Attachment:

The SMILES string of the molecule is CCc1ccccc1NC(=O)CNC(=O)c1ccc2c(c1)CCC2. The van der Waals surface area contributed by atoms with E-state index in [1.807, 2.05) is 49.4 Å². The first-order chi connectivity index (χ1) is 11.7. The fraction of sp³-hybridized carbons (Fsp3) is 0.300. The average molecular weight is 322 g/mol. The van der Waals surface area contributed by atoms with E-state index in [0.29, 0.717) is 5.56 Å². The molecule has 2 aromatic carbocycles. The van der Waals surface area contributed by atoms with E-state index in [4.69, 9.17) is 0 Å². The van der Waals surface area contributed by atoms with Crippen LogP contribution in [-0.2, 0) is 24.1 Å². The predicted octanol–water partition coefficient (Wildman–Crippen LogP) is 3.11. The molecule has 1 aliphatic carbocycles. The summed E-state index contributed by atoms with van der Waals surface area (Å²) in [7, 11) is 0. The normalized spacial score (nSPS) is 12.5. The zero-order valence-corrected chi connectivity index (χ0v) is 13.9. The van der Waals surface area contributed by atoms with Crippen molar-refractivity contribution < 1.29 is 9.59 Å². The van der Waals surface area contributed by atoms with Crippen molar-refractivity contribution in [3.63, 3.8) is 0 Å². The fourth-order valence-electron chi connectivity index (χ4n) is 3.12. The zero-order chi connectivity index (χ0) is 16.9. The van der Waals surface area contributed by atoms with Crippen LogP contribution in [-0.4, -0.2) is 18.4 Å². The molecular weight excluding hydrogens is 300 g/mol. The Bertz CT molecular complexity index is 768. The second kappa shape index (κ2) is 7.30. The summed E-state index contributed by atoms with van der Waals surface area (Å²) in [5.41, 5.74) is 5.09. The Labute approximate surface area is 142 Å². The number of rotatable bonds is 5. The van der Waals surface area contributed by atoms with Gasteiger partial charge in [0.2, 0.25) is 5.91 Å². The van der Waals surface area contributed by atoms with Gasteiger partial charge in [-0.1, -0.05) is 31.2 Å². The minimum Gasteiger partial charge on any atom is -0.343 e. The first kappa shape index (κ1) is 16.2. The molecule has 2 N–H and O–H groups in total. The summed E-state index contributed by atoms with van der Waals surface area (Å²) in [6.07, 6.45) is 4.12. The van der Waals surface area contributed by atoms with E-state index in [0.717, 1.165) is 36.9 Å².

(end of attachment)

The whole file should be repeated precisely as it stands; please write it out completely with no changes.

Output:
The SMILES string of the molecule is CCc1ccccc1NC(=O)CNC(=O)c1ccc2c(c1)CCC2. The van der Waals surface area contributed by atoms with E-state index in [1.807, 2.05) is 49.4 Å². The first-order chi connectivity index (χ1) is 11.7. The fraction of sp³-hybridized carbons (Fsp3) is 0.300. The average molecular weight is 322 g/mol. The van der Waals surface area contributed by atoms with E-state index in [0.29, 0.717) is 5.56 Å². The molecule has 2 aromatic carbocycles. The van der Waals surface area contributed by atoms with E-state index in [4.69, 9.17) is 0 Å². The van der Waals surface area contributed by atoms with Crippen LogP contribution in [-0.2, 0) is 24.1 Å². The predicted octanol–water partition coefficient (Wildman–Crippen LogP) is 3.11. The molecule has 1 aliphatic carbocycles. The summed E-state index contributed by atoms with van der Waals surface area (Å²) in [7, 11) is 0. The normalized spacial score (nSPS) is 12.5. The zero-order valence-corrected chi connectivity index (χ0v) is 13.9. The van der Waals surface area contributed by atoms with Crippen molar-refractivity contribution < 1.29 is 9.59 Å². The van der Waals surface area contributed by atoms with Crippen molar-refractivity contribution in [3.63, 3.8) is 0 Å². The fourth-order valence-electron chi connectivity index (χ4n) is 3.12. The zero-order chi connectivity index (χ0) is 16.9. The van der Waals surface area contributed by atoms with Crippen LogP contribution in [-0.4, -0.2) is 18.4 Å². The molecular weight excluding hydrogens is 300 g/mol. The Bertz CT molecular complexity index is 768. The second kappa shape index (κ2) is 7.30. The summed E-state index contributed by atoms with van der Waals surface area (Å²) in [5.41, 5.74) is 5.09. The Labute approximate surface area is 142 Å². The number of rotatable bonds is 5. The van der Waals surface area contributed by atoms with Gasteiger partial charge in [0.2, 0.25) is 5.91 Å². The van der Waals surface area contributed by atoms with Gasteiger partial charge in [-0.1, -0.05) is 31.2 Å². The minimum Gasteiger partial charge on any atom is -0.343 e. The first kappa shape index (κ1) is 16.2. The molecule has 2 N–H and O–H groups in total. The summed E-state index contributed by atoms with van der Waals surface area (Å²) in [6.07, 6.45) is 4.12. The van der Waals surface area contributed by atoms with E-state index in [0.717, 1.165) is 36.9 Å².